It looks increasingly likely that the legislative answer to Texas's problem of death penalty defendants receiving inadequate court-appointed lawyering, will be for the pool of eligible lawyers to be widened to ex-prosecutors. Say what? You heard it right. Ex-prosecutors otherwise insufficiently experienced as defense lawyers.
My own representative in the Texas House, tough-on-crime Republican Terry Keel (a pleased-with-himself ex-prosecutor with a mullet hair style, which you'd think would be a liability outside the halls of the Capitol, especially in front of a jury, were he himself to receive employment under his new law--maybe he knows that) filed the bill. He also chaired the committee the bill came out of, and the legislation is on track to get final House approval today. Too many people on death row? Let's grease the skids.
I watched a news clip of Keel bullying an ACLU lawyer who appeared before the committee, who had her facts straight but was not allowed to present them because Keel interrupted every third word she spoke with variants of the rhetorical question "don't you realize ex-prosecutors can do the best job because they know how prosecutors think?" If Keel would have ever allowed her to actually finish an answer, I am sure she would have pointed out that that is not necessarily a good job qualification, especially if these people _still_ think like prosecutors, as Keel, quite revealingly, does.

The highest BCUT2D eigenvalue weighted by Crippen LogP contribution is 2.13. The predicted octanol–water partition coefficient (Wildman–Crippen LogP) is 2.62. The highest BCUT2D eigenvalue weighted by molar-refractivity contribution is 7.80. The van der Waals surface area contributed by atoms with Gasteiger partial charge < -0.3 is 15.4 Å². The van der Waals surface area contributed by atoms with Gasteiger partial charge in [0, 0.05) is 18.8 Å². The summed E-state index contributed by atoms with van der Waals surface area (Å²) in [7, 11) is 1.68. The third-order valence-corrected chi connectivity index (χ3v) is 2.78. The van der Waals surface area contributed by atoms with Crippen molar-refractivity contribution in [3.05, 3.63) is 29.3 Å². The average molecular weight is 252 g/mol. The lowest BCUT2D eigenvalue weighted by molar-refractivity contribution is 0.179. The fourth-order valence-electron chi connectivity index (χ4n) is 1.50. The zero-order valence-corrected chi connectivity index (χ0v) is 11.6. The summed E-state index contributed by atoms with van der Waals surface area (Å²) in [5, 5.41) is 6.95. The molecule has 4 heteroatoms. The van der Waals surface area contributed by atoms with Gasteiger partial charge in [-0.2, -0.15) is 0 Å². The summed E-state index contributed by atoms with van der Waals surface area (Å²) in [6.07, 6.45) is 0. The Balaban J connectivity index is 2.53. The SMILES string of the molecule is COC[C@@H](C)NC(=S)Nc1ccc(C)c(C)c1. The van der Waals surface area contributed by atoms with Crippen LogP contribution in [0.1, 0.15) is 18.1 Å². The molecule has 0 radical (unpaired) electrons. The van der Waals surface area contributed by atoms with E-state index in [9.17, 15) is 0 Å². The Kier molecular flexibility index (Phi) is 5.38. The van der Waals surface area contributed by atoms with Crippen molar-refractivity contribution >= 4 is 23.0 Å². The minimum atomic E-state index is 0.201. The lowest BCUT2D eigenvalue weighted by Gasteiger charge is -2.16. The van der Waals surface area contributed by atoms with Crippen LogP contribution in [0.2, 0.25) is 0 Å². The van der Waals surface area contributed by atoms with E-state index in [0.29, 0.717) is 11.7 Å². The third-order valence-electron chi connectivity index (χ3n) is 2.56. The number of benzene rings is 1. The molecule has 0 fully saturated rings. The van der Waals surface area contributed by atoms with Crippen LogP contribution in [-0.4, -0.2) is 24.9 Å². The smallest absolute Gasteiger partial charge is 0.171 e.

Texas is on a collision course with reality, law'n'order wise, because the state is seriously strapped for money and the harsh-sentence orgy of the past 20 years is presenting the state with a funding problem. The only thing more sacred in Texas than being tough on crime is keeping taxes low. What to do? It's a problem. One of the bills filed (not by Keel) is Texas's own version of extraordinary rendition--to fund privatized Texas prisons in Mexico. Fortunately for everyone, the Mexican government, which has enough problems, is not interested.